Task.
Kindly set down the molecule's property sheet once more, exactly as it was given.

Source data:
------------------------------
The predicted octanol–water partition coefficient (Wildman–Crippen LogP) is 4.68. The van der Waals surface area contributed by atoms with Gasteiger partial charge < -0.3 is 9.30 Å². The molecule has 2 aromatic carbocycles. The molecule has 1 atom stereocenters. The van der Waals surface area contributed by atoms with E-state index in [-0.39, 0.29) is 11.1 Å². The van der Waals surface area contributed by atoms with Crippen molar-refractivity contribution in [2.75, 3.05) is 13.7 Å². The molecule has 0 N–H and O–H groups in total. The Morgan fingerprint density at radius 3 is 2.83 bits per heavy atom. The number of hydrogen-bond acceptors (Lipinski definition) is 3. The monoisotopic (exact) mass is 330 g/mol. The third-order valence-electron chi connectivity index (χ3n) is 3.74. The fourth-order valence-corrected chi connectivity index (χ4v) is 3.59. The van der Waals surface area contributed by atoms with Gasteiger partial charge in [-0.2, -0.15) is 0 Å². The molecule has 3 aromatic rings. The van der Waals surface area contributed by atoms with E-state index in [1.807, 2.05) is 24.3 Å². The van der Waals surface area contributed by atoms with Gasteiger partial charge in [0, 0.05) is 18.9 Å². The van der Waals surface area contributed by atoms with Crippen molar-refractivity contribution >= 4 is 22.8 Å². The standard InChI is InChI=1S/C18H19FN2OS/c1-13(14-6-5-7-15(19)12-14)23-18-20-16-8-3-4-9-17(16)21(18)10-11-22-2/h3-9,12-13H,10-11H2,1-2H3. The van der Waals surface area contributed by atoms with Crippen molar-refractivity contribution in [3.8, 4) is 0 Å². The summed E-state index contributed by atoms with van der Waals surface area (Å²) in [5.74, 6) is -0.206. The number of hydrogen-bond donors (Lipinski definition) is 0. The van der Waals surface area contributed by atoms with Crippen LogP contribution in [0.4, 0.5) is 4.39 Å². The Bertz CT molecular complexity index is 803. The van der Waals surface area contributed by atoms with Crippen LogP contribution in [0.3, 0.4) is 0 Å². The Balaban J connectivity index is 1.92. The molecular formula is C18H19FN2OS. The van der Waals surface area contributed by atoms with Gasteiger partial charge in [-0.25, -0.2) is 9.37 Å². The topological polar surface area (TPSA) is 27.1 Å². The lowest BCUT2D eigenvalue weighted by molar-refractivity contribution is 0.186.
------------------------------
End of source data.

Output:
The predicted octanol–water partition coefficient (Wildman–Crippen LogP) is 4.68. The van der Waals surface area contributed by atoms with Gasteiger partial charge < -0.3 is 9.30 Å². The molecule has 2 aromatic carbocycles. The molecule has 1 atom stereocenters. The van der Waals surface area contributed by atoms with E-state index in [-0.39, 0.29) is 11.1 Å². The van der Waals surface area contributed by atoms with Crippen molar-refractivity contribution in [2.75, 3.05) is 13.7 Å². The molecule has 0 N–H and O–H groups in total. The Morgan fingerprint density at radius 3 is 2.83 bits per heavy atom. The number of hydrogen-bond acceptors (Lipinski definition) is 3. The monoisotopic (exact) mass is 330 g/mol. The third-order valence-electron chi connectivity index (χ3n) is 3.74. The fourth-order valence-corrected chi connectivity index (χ4v) is 3.59. The van der Waals surface area contributed by atoms with Gasteiger partial charge in [-0.2, -0.15) is 0 Å². The molecule has 3 aromatic rings. The van der Waals surface area contributed by atoms with E-state index in [1.807, 2.05) is 24.3 Å². The van der Waals surface area contributed by atoms with Gasteiger partial charge in [0, 0.05) is 18.9 Å². The van der Waals surface area contributed by atoms with Crippen molar-refractivity contribution >= 4 is 22.8 Å². The standard InChI is InChI=1S/C18H19FN2OS/c1-13(14-6-5-7-15(19)12-14)23-18-20-16-8-3-4-9-17(16)21(18)10-11-22-2/h3-9,12-13H,10-11H2,1-2H3. The van der Waals surface area contributed by atoms with Crippen molar-refractivity contribution in [3.8, 4) is 0 Å². The summed E-state index contributed by atoms with van der Waals surface area (Å²) in [5.74, 6) is -0.206. The number of hydrogen-bond donors (Lipinski definition) is 0. The van der Waals surface area contributed by atoms with Crippen LogP contribution in [0.4, 0.5) is 4.39 Å². The Bertz CT molecular complexity index is 803. The van der Waals surface area contributed by atoms with Crippen LogP contribution in [0.3, 0.4) is 0 Å². The Balaban J connectivity index is 1.92. The molecular formula is C18H19FN2OS. The van der Waals surface area contributed by atoms with Gasteiger partial charge in [-0.25, -0.2) is 9.37 Å². The topological polar surface area (TPSA) is 27.1 Å². The lowest BCUT2D eigenvalue weighted by molar-refractivity contribution is 0.186.